Next time you go on vacation, you may want to think twice before shooting hundreds of photos of that scenic mountain or lake.
A new study from MIT neuroscientists shows that the most memorable photos are those that contain people, followed by static indoor scenes and human-scale objects. Landscapes? They may be beautiful, but they are, in most cases, utterly forgettable.
“Pleasantness and memorability are not the same,” says MIT graduate student Phillip Isola, one of the lead authors of the paper, which will be presented at the IEEE Conference on Computer Vision and Pattern Recognition, taking place June 20-25 in Colorado Springs.
The new paper is the first to model what makes an image memorable — a trait long thought to be impenetrable to scientific study, because visual memory can be so subjective. “People did not think it was possible to find anything consistent,” says Aude Oliva, associate professor of cognitive science and a senior author of the paper.
However, the MIT team, which also included Antonio Torralba, the Esther and Harold E. Edgerton Associate Professor of Electrical Engineering and Computer Science, and one of his graduate students, Jianxiong Xiao, was surprised to see remarkable consistency among hundreds of people who participated in the memory experiments.
Can you guess which of these images would be the most memorable? Give up? It’s the top left and bottom right ones.
Images courtesy of the Oliva and Torralba labs
Using their findings from humans, the researchers developed a computer algorithm that can rank images based on memorability. Such an algorithm could be useful to graphic designers, photo editors, or anyone trying to decide which of their vacation photos to post on Facebook, Oliva says.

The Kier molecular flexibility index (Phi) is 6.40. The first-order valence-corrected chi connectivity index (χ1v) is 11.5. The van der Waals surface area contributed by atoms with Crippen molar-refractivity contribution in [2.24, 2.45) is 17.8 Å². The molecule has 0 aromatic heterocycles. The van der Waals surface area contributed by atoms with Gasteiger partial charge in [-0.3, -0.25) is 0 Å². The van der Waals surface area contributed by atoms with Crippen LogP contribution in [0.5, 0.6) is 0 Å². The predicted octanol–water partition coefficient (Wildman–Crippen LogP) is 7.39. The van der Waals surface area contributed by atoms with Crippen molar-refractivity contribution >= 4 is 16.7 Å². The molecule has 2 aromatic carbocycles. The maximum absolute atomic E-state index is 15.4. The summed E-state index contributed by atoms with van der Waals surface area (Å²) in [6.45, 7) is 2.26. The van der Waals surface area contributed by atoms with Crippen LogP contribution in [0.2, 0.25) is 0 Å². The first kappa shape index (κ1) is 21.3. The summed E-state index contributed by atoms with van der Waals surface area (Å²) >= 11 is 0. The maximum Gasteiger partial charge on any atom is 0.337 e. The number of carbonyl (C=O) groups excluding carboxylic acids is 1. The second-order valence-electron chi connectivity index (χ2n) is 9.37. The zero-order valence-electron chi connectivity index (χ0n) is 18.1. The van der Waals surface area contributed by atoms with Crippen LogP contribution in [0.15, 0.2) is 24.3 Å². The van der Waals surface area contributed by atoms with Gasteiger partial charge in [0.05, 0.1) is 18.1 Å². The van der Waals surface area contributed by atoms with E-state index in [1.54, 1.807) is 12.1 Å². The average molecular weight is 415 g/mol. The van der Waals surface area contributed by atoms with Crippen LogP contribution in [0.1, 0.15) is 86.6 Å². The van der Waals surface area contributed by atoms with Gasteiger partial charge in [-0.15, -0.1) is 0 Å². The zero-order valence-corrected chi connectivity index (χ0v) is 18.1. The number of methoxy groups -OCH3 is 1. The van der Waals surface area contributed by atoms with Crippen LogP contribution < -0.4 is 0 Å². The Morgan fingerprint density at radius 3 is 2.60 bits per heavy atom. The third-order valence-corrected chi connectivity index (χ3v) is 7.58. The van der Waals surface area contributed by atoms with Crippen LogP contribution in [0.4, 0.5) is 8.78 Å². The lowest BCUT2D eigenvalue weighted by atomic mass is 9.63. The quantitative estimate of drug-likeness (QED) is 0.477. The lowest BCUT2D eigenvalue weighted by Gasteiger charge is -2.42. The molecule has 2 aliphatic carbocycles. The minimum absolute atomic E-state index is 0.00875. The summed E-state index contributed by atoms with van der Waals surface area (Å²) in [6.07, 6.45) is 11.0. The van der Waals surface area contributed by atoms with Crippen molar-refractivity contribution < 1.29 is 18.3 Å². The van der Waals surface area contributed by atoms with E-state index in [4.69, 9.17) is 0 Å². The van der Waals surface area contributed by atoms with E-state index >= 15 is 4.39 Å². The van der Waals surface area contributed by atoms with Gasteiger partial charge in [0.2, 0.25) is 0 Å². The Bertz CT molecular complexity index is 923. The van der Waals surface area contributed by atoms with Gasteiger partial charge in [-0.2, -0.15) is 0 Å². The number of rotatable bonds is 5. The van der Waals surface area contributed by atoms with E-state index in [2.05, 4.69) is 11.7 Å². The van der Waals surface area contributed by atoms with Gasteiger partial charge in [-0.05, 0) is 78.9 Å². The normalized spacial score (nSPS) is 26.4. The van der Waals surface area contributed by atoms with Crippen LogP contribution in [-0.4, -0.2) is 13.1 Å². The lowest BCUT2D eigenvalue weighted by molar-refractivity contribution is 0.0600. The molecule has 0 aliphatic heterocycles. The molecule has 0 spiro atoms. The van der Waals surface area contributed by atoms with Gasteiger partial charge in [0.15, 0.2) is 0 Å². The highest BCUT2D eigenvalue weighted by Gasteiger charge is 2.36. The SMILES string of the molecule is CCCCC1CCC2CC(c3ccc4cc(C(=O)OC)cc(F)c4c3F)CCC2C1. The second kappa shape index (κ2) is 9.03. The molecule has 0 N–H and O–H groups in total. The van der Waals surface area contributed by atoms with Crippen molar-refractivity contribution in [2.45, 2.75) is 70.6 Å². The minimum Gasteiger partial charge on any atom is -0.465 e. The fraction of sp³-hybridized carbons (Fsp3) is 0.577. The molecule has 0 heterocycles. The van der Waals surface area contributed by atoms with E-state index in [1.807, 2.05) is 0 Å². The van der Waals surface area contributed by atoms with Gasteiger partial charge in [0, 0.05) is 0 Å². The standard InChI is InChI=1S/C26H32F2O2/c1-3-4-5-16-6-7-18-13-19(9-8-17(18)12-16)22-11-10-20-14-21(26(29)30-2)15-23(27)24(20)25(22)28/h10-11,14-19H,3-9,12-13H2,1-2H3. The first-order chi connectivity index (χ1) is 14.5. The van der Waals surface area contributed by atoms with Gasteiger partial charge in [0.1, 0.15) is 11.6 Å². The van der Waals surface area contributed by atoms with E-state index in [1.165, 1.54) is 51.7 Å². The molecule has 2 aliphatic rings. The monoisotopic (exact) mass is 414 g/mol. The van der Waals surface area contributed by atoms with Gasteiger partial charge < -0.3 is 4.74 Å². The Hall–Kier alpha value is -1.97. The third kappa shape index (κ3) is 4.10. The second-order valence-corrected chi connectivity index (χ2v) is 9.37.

Why we remember
Oliva’s previous research has shown that the human brain can remember thousands of images, with a surprising level of detail. However, not all images are equally memorable.
For the new study, the researchers built a collection of about 10,000 images of all kinds — interior-design photos, nature scenes, streetscapes and others. Human subjects in the study (who participated through Amazon’s Mechanical Turk program, which farms tasks out to people sitting at their own computers) were shown a series of images, some of which were repeated. Their task was to indicate, by pressing a key on their keyboard, when an image appeared that they had already seen.
Each image’s memorability rating was determined by how many participants correctly remembered seeing it.
In general, different research subjects tended to produce similar memorability ratings. “There are always differences between observers, but on average, there is very high consistency,” says Oliva, who is also a principal investigator in the computer vision group at MIT’s Computer Science and Artificial Intelligence Laboratory.
After gathering their data, the researchers made “memorability maps” of each image by asking people to label all the objects in the images. A computer model can then analyze those maps to determine which objects make an image memorable.